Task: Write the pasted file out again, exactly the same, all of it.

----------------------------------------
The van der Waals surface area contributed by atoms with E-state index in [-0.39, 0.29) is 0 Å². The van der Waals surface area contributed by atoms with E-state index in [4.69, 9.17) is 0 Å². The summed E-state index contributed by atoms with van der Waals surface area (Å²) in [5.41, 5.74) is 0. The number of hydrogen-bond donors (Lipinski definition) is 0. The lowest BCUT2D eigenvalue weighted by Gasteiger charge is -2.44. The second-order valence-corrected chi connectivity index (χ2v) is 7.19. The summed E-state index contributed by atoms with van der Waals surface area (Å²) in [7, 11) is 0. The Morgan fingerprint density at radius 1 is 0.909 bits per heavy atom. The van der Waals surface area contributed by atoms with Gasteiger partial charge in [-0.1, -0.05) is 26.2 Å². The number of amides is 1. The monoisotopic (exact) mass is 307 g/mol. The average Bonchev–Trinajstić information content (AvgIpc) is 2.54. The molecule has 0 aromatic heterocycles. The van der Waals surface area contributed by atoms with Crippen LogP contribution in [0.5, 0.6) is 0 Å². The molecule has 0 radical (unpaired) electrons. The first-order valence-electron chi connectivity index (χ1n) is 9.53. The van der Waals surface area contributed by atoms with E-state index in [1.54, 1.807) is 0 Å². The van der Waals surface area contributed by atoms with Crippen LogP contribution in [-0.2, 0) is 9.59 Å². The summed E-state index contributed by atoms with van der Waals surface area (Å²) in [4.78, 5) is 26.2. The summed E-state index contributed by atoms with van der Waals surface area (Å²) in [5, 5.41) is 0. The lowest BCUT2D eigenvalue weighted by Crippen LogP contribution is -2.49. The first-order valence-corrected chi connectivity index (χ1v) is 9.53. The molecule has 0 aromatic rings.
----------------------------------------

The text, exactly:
The van der Waals surface area contributed by atoms with E-state index in [-0.39, 0.29) is 0 Å². The van der Waals surface area contributed by atoms with E-state index in [4.69, 9.17) is 0 Å². The summed E-state index contributed by atoms with van der Waals surface area (Å²) in [5.41, 5.74) is 0. The number of hydrogen-bond donors (Lipinski definition) is 0. The lowest BCUT2D eigenvalue weighted by Gasteiger charge is -2.44. The second-order valence-corrected chi connectivity index (χ2v) is 7.19. The summed E-state index contributed by atoms with van der Waals surface area (Å²) in [7, 11) is 0. The Morgan fingerprint density at radius 1 is 0.909 bits per heavy atom. The van der Waals surface area contributed by atoms with Gasteiger partial charge in [-0.1, -0.05) is 26.2 Å². The number of amides is 1. The monoisotopic (exact) mass is 307 g/mol. The average Bonchev–Trinajstić information content (AvgIpc) is 2.54. The molecule has 0 aromatic heterocycles. The van der Waals surface area contributed by atoms with Crippen LogP contribution in [0.5, 0.6) is 0 Å². The molecule has 0 radical (unpaired) electrons. The first-order valence-electron chi connectivity index (χ1n) is 9.53. The van der Waals surface area contributed by atoms with E-state index in [1.54, 1.807) is 0 Å². The van der Waals surface area contributed by atoms with Crippen LogP contribution in [-0.2, 0) is 9.59 Å². The summed E-state index contributed by atoms with van der Waals surface area (Å²) in [4.78, 5) is 26.2. The summed E-state index contributed by atoms with van der Waals surface area (Å²) in [5, 5.41) is 0. The lowest BCUT2D eigenvalue weighted by Crippen LogP contribution is -2.49. The first-order valence-corrected chi connectivity index (χ1v) is 9.53. The molecule has 0 aromatic rings.